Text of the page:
Why Cranky Christians Criticise Christian Celebrities – PLEASE STOP!

One of our Prime Ministers, in recent years, proclaimed that Britain is a Christian country, and that the Anglican church should spearhead a revival of Christian morality. The statements were brave and almost unprecedented from a PM in living memory.

While many Christians were celebrating his bravery, some immediately engaged in friendly fire, picking holes in his “brand” of Christianity and questioning his sincerity.

This has led me to think about many famous politicians, pop stars and celebrities that have openly made statements about their faith, who have then gone on to be criticized by Christians. It seems our response to famous people’s statements of faith is sorely lacking in grace and thoughtfulness.

Those unacquainted with the pressures of leadership and the nuances of power think Christians in power should simply “Big mouth” theological slogans. They are naively unaware that we need to be wise with our words if we wish to continue to speak in places of influence. Even Jesus, the Truth Himself, at times chose not to answer goading questions from his peers, or even chose to answer their questions with questions, a common distraction media technique today!

Of course, many Christians of influence are also going to get it plain wrong, failing to speak up in moments when they could and should. But please, let’s be real, who of us hasn’t failed to get  the right words out in a moment of pressured conversation at work – and that’s without cameras in our faces! Get real! Get gracious!

Truth does not always need fanfare. Sometimes it waits for it’s moment. The Truth Himself, Jesus, came to earth and chose to “pay the relational rent” as some put it, before getting to his strongest, most radical preaching. We need to recognize even Jesus did not lay the full truth on people all the time. Words must be shaped with wisdom for the occasion.

Here are 10 reasons why I think some believers have ungracious cranky attitudes to famous Christians:paul-david-hewson-434928_1920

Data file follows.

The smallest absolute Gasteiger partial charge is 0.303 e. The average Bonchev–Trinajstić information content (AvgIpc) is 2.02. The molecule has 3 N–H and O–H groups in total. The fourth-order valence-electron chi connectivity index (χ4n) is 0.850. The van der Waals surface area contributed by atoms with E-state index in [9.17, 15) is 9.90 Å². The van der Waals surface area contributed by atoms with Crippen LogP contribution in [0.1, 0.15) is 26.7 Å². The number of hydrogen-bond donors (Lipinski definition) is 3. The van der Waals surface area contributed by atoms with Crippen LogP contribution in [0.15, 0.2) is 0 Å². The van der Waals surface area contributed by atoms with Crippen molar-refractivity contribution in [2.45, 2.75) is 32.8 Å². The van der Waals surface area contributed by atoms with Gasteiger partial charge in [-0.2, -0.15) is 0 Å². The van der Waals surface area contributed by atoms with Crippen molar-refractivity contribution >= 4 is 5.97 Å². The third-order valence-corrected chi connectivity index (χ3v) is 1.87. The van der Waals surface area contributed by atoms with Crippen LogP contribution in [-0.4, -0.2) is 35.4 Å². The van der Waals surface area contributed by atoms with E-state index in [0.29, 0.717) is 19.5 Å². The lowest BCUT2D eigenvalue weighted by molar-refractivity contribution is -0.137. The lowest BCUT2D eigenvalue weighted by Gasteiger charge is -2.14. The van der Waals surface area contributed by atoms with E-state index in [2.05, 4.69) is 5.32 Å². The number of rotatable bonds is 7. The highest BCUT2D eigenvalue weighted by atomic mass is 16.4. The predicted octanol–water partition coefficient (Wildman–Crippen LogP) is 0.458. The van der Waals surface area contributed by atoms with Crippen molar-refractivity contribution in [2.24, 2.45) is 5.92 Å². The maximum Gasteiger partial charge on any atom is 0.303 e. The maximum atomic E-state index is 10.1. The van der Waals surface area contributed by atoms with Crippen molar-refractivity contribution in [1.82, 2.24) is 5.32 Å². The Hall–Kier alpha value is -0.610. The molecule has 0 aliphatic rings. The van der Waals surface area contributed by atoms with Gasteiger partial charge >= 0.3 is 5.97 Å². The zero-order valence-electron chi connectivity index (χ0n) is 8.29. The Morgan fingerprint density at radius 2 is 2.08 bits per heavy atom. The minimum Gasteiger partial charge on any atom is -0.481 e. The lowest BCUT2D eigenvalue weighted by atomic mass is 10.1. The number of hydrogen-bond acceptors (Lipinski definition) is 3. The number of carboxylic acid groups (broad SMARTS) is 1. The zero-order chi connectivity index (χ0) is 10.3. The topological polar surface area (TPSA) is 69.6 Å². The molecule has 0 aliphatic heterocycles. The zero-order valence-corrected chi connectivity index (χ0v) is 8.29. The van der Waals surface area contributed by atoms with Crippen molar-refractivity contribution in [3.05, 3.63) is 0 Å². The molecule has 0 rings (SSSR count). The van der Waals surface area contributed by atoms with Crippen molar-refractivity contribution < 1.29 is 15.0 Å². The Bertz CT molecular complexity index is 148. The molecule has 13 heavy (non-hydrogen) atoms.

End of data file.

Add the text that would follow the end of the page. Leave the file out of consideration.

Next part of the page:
1. People think Fame equals Spiritual Maturity, or that expertise in one area, means expertise in all areas. It seems that some think that because someone is famous or politically influential they will automatically be a mature Christian. But a leader in one area of life does not make your an expert in all areas, or theologically experienced, in Church. Has anyone thought that if that famous Christian came to their church, they would probably need the new believers course, or have some basic questions to learn about? These people are gently trying to bring their sapling faith into their sphere of influence like everyone else in a church. Cut them some slack theologically.

2. People think “My Brand of Christian is THE REAL one.” It is in moments like these that we realise why we are called PROTEST-ants. We protest endlessly about people who don’t share our exact “take” on things. It reveals the immature (frankly demonic!) divisions in Church. Just because he doesn’t dance in worship, immediately denounce pre-marital sex, tongue talk, or sound like a rabid evangelist, we criticise… as if the sweet baptist chap who is our neighbour is not going to heaven because he’s not quite like you! We will feel such fools in heaven when we ALL realise how dodgy parts of our theology was!

3. People think all should “Treat their jobs like Pulpits”. As if a Prime Minister is going to give an altar call in Prime Ministers Question time! Get real! Like Daniel and Joseph tried to bring God influence to their ungodly worlds through wisdom, so can every pop star, politician, celeb … but in a measured way, otherwise their influence simply ceases to exist. (All influence is given and earned…not imposed) Their jobs are like yours; there is protocol.